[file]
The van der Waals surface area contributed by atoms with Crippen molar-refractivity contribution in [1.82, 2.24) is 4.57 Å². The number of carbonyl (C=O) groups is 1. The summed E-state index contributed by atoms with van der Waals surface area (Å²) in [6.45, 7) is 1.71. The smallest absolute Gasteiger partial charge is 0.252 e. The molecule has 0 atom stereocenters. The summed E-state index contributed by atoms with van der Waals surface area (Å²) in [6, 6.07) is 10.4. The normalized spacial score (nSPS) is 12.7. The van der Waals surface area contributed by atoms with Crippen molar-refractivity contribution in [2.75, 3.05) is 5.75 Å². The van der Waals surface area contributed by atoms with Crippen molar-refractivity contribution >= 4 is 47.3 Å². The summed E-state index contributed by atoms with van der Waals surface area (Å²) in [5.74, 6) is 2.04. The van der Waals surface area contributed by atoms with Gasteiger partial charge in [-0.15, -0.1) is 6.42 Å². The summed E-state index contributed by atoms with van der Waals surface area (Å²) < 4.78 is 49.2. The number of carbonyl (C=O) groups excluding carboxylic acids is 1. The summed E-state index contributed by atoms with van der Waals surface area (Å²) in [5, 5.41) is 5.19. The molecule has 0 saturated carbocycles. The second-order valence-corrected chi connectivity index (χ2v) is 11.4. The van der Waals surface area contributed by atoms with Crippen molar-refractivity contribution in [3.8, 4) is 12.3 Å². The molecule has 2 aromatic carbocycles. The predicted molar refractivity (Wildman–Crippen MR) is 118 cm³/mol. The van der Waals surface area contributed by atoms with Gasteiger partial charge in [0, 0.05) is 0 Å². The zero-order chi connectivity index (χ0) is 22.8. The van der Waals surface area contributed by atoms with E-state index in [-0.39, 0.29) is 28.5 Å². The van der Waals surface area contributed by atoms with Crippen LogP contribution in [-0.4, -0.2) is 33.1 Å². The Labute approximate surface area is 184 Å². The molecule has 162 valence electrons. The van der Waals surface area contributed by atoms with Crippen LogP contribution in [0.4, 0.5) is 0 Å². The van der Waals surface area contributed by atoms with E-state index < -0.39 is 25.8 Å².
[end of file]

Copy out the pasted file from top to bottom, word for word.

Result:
The van der Waals surface area contributed by atoms with Crippen molar-refractivity contribution in [1.82, 2.24) is 4.57 Å². The number of carbonyl (C=O) groups is 1. The summed E-state index contributed by atoms with van der Waals surface area (Å²) in [6.45, 7) is 1.71. The smallest absolute Gasteiger partial charge is 0.252 e. The molecule has 0 atom stereocenters. The summed E-state index contributed by atoms with van der Waals surface area (Å²) in [6, 6.07) is 10.4. The normalized spacial score (nSPS) is 12.7. The van der Waals surface area contributed by atoms with Crippen molar-refractivity contribution in [2.75, 3.05) is 5.75 Å². The van der Waals surface area contributed by atoms with Crippen molar-refractivity contribution >= 4 is 47.3 Å². The summed E-state index contributed by atoms with van der Waals surface area (Å²) in [5.74, 6) is 2.04. The van der Waals surface area contributed by atoms with Gasteiger partial charge in [-0.15, -0.1) is 6.42 Å². The summed E-state index contributed by atoms with van der Waals surface area (Å²) < 4.78 is 49.2. The number of carbonyl (C=O) groups excluding carboxylic acids is 1. The summed E-state index contributed by atoms with van der Waals surface area (Å²) in [5, 5.41) is 5.19. The molecule has 0 saturated carbocycles. The second-order valence-corrected chi connectivity index (χ2v) is 11.4. The van der Waals surface area contributed by atoms with Crippen molar-refractivity contribution in [3.8, 4) is 12.3 Å². The molecule has 2 aromatic carbocycles. The predicted molar refractivity (Wildman–Crippen MR) is 118 cm³/mol. The van der Waals surface area contributed by atoms with Gasteiger partial charge in [0, 0.05) is 0 Å². The zero-order chi connectivity index (χ0) is 22.8. The van der Waals surface area contributed by atoms with E-state index in [-0.39, 0.29) is 28.5 Å². The van der Waals surface area contributed by atoms with Crippen LogP contribution in [-0.4, -0.2) is 33.1 Å². The Labute approximate surface area is 184 Å². The molecule has 162 valence electrons. The van der Waals surface area contributed by atoms with Crippen LogP contribution in [0.4, 0.5) is 0 Å². The van der Waals surface area contributed by atoms with E-state index < -0.39 is 25.8 Å².